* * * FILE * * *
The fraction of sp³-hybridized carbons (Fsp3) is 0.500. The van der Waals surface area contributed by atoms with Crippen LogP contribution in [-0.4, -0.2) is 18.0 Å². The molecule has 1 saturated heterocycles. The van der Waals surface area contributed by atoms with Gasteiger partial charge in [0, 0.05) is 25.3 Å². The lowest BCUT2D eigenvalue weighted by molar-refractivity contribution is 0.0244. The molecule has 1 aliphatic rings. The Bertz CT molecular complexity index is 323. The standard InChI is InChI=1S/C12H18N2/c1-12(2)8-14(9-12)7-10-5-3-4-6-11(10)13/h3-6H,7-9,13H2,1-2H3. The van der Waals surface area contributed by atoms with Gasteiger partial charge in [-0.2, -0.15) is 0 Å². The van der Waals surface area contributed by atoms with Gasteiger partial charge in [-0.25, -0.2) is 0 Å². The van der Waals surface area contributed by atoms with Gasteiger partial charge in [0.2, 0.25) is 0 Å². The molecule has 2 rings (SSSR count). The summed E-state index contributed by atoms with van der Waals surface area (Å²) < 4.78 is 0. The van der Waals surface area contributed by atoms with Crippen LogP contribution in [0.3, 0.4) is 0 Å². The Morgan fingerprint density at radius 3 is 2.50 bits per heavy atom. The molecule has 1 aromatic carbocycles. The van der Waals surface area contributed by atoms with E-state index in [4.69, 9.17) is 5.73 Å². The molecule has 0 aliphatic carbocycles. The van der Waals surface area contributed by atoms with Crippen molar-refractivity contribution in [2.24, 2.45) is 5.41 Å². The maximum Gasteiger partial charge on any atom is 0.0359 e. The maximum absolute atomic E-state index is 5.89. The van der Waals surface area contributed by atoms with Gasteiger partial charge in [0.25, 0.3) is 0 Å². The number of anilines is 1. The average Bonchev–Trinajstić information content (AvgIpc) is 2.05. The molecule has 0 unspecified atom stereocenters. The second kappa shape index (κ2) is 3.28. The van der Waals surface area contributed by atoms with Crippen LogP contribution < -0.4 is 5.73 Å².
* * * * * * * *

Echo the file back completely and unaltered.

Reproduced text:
The fraction of sp³-hybridized carbons (Fsp3) is 0.500. The van der Waals surface area contributed by atoms with Crippen LogP contribution in [-0.4, -0.2) is 18.0 Å². The molecule has 1 saturated heterocycles. The van der Waals surface area contributed by atoms with Gasteiger partial charge in [0, 0.05) is 25.3 Å². The lowest BCUT2D eigenvalue weighted by molar-refractivity contribution is 0.0244. The molecule has 1 aliphatic rings. The Bertz CT molecular complexity index is 323. The standard InChI is InChI=1S/C12H18N2/c1-12(2)8-14(9-12)7-10-5-3-4-6-11(10)13/h3-6H,7-9,13H2,1-2H3. The van der Waals surface area contributed by atoms with Gasteiger partial charge in [-0.2, -0.15) is 0 Å². The van der Waals surface area contributed by atoms with Gasteiger partial charge in [-0.25, -0.2) is 0 Å². The van der Waals surface area contributed by atoms with Gasteiger partial charge in [0.2, 0.25) is 0 Å². The molecule has 2 rings (SSSR count). The summed E-state index contributed by atoms with van der Waals surface area (Å²) < 4.78 is 0. The van der Waals surface area contributed by atoms with Crippen LogP contribution in [0.3, 0.4) is 0 Å². The Morgan fingerprint density at radius 3 is 2.50 bits per heavy atom. The molecule has 1 aromatic carbocycles. The van der Waals surface area contributed by atoms with E-state index in [4.69, 9.17) is 5.73 Å². The molecule has 0 aliphatic carbocycles. The van der Waals surface area contributed by atoms with Crippen molar-refractivity contribution in [2.24, 2.45) is 5.41 Å². The maximum Gasteiger partial charge on any atom is 0.0359 e. The maximum absolute atomic E-state index is 5.89. The van der Waals surface area contributed by atoms with Gasteiger partial charge in [0.25, 0.3) is 0 Å². The number of anilines is 1. The average Bonchev–Trinajstić information content (AvgIpc) is 2.05. The molecule has 0 unspecified atom stereocenters. The second kappa shape index (κ2) is 3.28. The van der Waals surface area contributed by atoms with Crippen LogP contribution < -0.4 is 5.73 Å².